As of 2015, the Kaiser Family Foundation estimated that there were still 42,000 uninsured residents in DC, and 48% of them were eligible for Medicaid. That said, the District’s uninsured rate is among the lowest in the nation, at 3.5% in 2019. Only Massachusetts had a lower uninsured rate at that point. DC’s uninsured rate is down from 6.7% in 2013, and from more than 18% in the late 1990s. The drop in the uninsured rate is due in large part to the District’s efforts to implement the DC Healthcare Alliance, expand Medicaid and integrate the two programs.
The COVID pandemic resulted in job losses and sharp increases in the uninsured rate across the U.S. as a whole. The District of Columbia’s uninsured rate was 6% as of May 2020. This was the lowest rate in the nation at that point, and a testament to the District’s commitment to providing health coverage for people with limited income. This included the fact that the normal enrollment and recertification process for DC Healthcare Alliance were relaxed during the COVID pandemic.
Who is eligible for Medicaid in the District of Columbia?
To receive federal Medicaid funding, the states and the District of Columbia must provide Medicaid to mandatory eligibility groups, including low-income children, pregnant women, parents of minor children, elderly people, and people with certain disabilities. States have the option of covering other eligibility groups, such as individuals receiving hospice care or certain women being treated for breast or cervical cancer.
While the mandatory and optional covered populations are consistent across the country, each state and DC set eligibility guidelines for the groups they cover. Medicaid eligibility levels in DC are among the most generous in the nation, and about one in three DC residents is covered by Medicaid.
The following are the District of Columbia’s Modified Adjusted Gross Income (MAGI) limits for some of the main groups covered by Medicaid (including the 5% income disregard):
- 324% of the federal poverty level (FPL) for children 0-18
- 324% of FPL for pregnant women
- 221% of FPL for parents with dependent children
- 215% of FPL for other, non-elderly adults
Visit the District’s Department of Health Care Finance site for eligibility criteria for other Medicaid-covered groups.
How does Medicaid provide financial assistance to Medicare beneficiaries in D.C.?
Many Medicare beneficiaries receive Medicaid financial assistance that can help them with Medicare premiums, lower prescription drug costs, and pay for expenses not covered by Medicare – including long-term care.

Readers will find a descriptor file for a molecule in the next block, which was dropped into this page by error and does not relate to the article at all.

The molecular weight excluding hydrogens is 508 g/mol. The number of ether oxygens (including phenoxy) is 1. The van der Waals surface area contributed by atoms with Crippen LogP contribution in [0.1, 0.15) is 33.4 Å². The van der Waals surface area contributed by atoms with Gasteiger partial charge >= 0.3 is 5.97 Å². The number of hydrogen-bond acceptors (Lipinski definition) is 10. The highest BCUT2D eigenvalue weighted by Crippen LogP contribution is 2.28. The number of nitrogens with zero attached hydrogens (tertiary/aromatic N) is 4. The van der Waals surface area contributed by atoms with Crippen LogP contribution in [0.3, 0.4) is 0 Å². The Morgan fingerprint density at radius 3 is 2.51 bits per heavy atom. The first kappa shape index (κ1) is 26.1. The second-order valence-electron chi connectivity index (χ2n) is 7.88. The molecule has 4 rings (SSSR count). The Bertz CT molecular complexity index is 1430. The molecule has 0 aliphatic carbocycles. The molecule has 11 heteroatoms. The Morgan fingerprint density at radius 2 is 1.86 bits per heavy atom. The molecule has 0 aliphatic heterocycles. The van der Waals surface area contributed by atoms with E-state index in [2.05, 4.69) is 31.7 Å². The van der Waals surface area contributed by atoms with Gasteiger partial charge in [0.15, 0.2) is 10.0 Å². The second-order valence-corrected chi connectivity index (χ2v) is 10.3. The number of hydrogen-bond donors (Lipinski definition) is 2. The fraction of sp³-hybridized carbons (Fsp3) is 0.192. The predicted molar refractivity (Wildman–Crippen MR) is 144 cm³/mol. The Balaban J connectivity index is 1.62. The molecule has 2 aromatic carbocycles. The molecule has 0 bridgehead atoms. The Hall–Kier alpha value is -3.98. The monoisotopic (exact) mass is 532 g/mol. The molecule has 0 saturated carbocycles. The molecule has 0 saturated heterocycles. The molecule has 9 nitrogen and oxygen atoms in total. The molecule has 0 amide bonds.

Our guide to financial assistance for Medicare enrollees in Washington, D.C. includes overviews of these programs, including Medicaid long-term care benefits, Extra Help, and eligibility guidelines for assistance.
How can I enroll in Medicaid in the District of Columbia?
You can apply for Medicaid in the District of Columbia online, over the phone, or in person. You can also fill out and submit a paper application.
- Online: Use the health insurance marketplace, DC Health Link.
- By phone: Call the DC Health Link Customer Service at 1-855-532-5465
- In Person: Apply in person at an Income Maintenance Administration (IMA) Service Center. Locate a center online or call 202-727-5355 for help.
- Paper Application: Download an application form, complete it, and and then submit it by mail, in person, or by fax. Visit DCHealthLink.com or call 1-855-532-5465 for help
District of Columbia Medicaid enrollment numbers
From the end of 2013 to February 2021, total Medicaid/CHIP enrollment in DC increased by 12%, from 235,786 to 264,528.
District of Columbia Medicaid history
The District of Columbia implemented a Medicaid program in July 1968. In general, children, pregnant women, parents, and other non-elderly adults enrolled in DC Medicaid are covered by managed care plans. Most other DC Medicaid beneficiaries are covered through fee-for-service Medicaid. As of 2018, about 71% of DC Medicaid beneficiaries were enrolled in managed care.
Louise Norris is an individual health insurance broker who has been writing about health insurance and health reform since 2006. She has written dozens of opinions and educational pieces about the Affordable Care Act for healthinsurance.org. Her state health exchange updates are regularly cited by media who cover health reform and by other health insurance experts.